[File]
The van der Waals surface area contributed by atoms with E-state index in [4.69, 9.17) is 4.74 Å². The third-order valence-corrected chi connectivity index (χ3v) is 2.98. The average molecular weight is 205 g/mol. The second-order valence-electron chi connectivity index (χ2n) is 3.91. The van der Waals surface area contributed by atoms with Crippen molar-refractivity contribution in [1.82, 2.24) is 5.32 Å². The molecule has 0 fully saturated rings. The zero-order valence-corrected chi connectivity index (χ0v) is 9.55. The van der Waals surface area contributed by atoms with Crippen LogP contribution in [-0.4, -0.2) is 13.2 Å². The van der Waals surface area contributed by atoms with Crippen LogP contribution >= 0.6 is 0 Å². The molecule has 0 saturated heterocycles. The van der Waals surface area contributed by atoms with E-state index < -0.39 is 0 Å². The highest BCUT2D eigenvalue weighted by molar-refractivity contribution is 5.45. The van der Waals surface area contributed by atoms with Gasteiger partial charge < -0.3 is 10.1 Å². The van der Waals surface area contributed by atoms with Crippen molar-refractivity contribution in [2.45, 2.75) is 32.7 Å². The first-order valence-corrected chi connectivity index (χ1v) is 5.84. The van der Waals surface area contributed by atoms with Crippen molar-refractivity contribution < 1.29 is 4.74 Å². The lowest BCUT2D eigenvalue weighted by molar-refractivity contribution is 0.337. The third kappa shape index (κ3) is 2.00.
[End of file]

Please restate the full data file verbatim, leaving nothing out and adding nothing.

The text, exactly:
The van der Waals surface area contributed by atoms with E-state index in [4.69, 9.17) is 4.74 Å². The third-order valence-corrected chi connectivity index (χ3v) is 2.98. The average molecular weight is 205 g/mol. The second-order valence-electron chi connectivity index (χ2n) is 3.91. The van der Waals surface area contributed by atoms with Crippen molar-refractivity contribution in [1.82, 2.24) is 5.32 Å². The molecule has 0 fully saturated rings. The zero-order valence-corrected chi connectivity index (χ0v) is 9.55. The van der Waals surface area contributed by atoms with Crippen LogP contribution in [-0.4, -0.2) is 13.2 Å². The van der Waals surface area contributed by atoms with Crippen LogP contribution >= 0.6 is 0 Å². The molecule has 0 saturated heterocycles. The van der Waals surface area contributed by atoms with E-state index < -0.39 is 0 Å². The highest BCUT2D eigenvalue weighted by molar-refractivity contribution is 5.45. The van der Waals surface area contributed by atoms with Gasteiger partial charge < -0.3 is 10.1 Å². The van der Waals surface area contributed by atoms with Crippen molar-refractivity contribution in [2.45, 2.75) is 32.7 Å². The first-order valence-corrected chi connectivity index (χ1v) is 5.84. The van der Waals surface area contributed by atoms with Crippen molar-refractivity contribution < 1.29 is 4.74 Å². The lowest BCUT2D eigenvalue weighted by molar-refractivity contribution is 0.337. The third kappa shape index (κ3) is 2.00.